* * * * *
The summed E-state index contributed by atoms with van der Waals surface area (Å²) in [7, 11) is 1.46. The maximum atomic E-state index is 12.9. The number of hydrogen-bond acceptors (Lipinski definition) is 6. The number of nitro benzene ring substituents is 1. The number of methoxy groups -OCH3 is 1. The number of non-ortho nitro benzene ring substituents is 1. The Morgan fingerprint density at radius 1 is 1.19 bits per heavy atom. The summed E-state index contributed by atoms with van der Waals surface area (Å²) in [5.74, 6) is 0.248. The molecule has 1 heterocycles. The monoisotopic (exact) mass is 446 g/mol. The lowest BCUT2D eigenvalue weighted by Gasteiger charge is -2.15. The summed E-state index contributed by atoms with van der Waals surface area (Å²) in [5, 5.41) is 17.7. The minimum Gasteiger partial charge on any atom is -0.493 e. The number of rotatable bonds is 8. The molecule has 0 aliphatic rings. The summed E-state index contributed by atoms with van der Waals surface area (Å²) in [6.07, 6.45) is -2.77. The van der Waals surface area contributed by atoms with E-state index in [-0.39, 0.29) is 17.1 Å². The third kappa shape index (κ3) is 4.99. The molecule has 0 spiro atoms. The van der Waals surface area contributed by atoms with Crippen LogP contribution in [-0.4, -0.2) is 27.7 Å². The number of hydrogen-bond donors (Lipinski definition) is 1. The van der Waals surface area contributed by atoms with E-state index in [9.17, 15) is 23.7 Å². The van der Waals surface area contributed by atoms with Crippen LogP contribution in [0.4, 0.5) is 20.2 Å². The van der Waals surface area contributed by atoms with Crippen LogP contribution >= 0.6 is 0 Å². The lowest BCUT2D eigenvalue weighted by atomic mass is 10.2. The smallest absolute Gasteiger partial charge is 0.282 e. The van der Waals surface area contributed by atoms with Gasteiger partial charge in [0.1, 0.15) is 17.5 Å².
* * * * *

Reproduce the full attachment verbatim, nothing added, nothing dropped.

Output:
The summed E-state index contributed by atoms with van der Waals surface area (Å²) in [7, 11) is 1.46. The maximum atomic E-state index is 12.9. The number of hydrogen-bond acceptors (Lipinski definition) is 6. The number of nitro benzene ring substituents is 1. The number of methoxy groups -OCH3 is 1. The number of non-ortho nitro benzene ring substituents is 1. The Morgan fingerprint density at radius 1 is 1.19 bits per heavy atom. The summed E-state index contributed by atoms with van der Waals surface area (Å²) in [5.74, 6) is 0.248. The molecule has 1 heterocycles. The monoisotopic (exact) mass is 446 g/mol. The lowest BCUT2D eigenvalue weighted by Gasteiger charge is -2.15. The summed E-state index contributed by atoms with van der Waals surface area (Å²) in [5, 5.41) is 17.7. The minimum Gasteiger partial charge on any atom is -0.493 e. The number of rotatable bonds is 8. The molecule has 0 aliphatic rings. The summed E-state index contributed by atoms with van der Waals surface area (Å²) in [6.07, 6.45) is -2.77. The van der Waals surface area contributed by atoms with E-state index in [-0.39, 0.29) is 17.1 Å². The third kappa shape index (κ3) is 4.99. The molecule has 0 spiro atoms. The van der Waals surface area contributed by atoms with Crippen LogP contribution in [-0.4, -0.2) is 27.7 Å². The number of hydrogen-bond donors (Lipinski definition) is 1. The van der Waals surface area contributed by atoms with E-state index in [9.17, 15) is 23.7 Å². The van der Waals surface area contributed by atoms with Crippen LogP contribution in [0.4, 0.5) is 20.2 Å². The van der Waals surface area contributed by atoms with Crippen LogP contribution >= 0.6 is 0 Å². The lowest BCUT2D eigenvalue weighted by atomic mass is 10.2. The smallest absolute Gasteiger partial charge is 0.282 e. The van der Waals surface area contributed by atoms with Gasteiger partial charge in [0.1, 0.15) is 17.5 Å².